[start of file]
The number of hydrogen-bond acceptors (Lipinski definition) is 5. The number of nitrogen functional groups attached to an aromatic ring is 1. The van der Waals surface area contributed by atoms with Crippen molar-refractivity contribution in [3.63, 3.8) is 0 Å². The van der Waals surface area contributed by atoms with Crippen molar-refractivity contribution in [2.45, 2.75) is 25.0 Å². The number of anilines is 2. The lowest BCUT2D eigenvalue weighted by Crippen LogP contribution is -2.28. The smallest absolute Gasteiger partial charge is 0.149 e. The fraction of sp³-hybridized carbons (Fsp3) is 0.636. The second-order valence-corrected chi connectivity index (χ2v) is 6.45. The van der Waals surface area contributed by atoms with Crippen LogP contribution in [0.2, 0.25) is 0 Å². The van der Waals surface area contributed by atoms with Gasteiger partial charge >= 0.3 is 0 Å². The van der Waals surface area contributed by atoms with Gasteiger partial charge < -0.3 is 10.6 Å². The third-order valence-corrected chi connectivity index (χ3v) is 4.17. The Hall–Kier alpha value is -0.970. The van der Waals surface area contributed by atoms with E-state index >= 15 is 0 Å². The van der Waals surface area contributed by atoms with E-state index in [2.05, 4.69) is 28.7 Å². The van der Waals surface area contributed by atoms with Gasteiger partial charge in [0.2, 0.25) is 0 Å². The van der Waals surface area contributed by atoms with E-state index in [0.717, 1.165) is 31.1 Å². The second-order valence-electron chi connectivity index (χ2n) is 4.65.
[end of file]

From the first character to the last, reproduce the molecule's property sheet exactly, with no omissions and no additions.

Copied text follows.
The number of hydrogen-bond acceptors (Lipinski definition) is 5. The number of nitrogen functional groups attached to an aromatic ring is 1. The van der Waals surface area contributed by atoms with Crippen molar-refractivity contribution in [3.63, 3.8) is 0 Å². The van der Waals surface area contributed by atoms with Crippen molar-refractivity contribution in [2.45, 2.75) is 25.0 Å². The number of anilines is 2. The lowest BCUT2D eigenvalue weighted by Crippen LogP contribution is -2.28. The smallest absolute Gasteiger partial charge is 0.149 e. The fraction of sp³-hybridized carbons (Fsp3) is 0.636. The second-order valence-corrected chi connectivity index (χ2v) is 6.45. The van der Waals surface area contributed by atoms with Crippen LogP contribution in [0.2, 0.25) is 0 Å². The van der Waals surface area contributed by atoms with Gasteiger partial charge >= 0.3 is 0 Å². The van der Waals surface area contributed by atoms with Gasteiger partial charge < -0.3 is 10.6 Å². The third-order valence-corrected chi connectivity index (χ3v) is 4.17. The Hall–Kier alpha value is -0.970. The van der Waals surface area contributed by atoms with E-state index >= 15 is 0 Å². The van der Waals surface area contributed by atoms with E-state index in [2.05, 4.69) is 28.7 Å². The van der Waals surface area contributed by atoms with Gasteiger partial charge in [0.2, 0.25) is 0 Å². The van der Waals surface area contributed by atoms with E-state index in [0.717, 1.165) is 31.1 Å². The second-order valence-electron chi connectivity index (χ2n) is 4.65.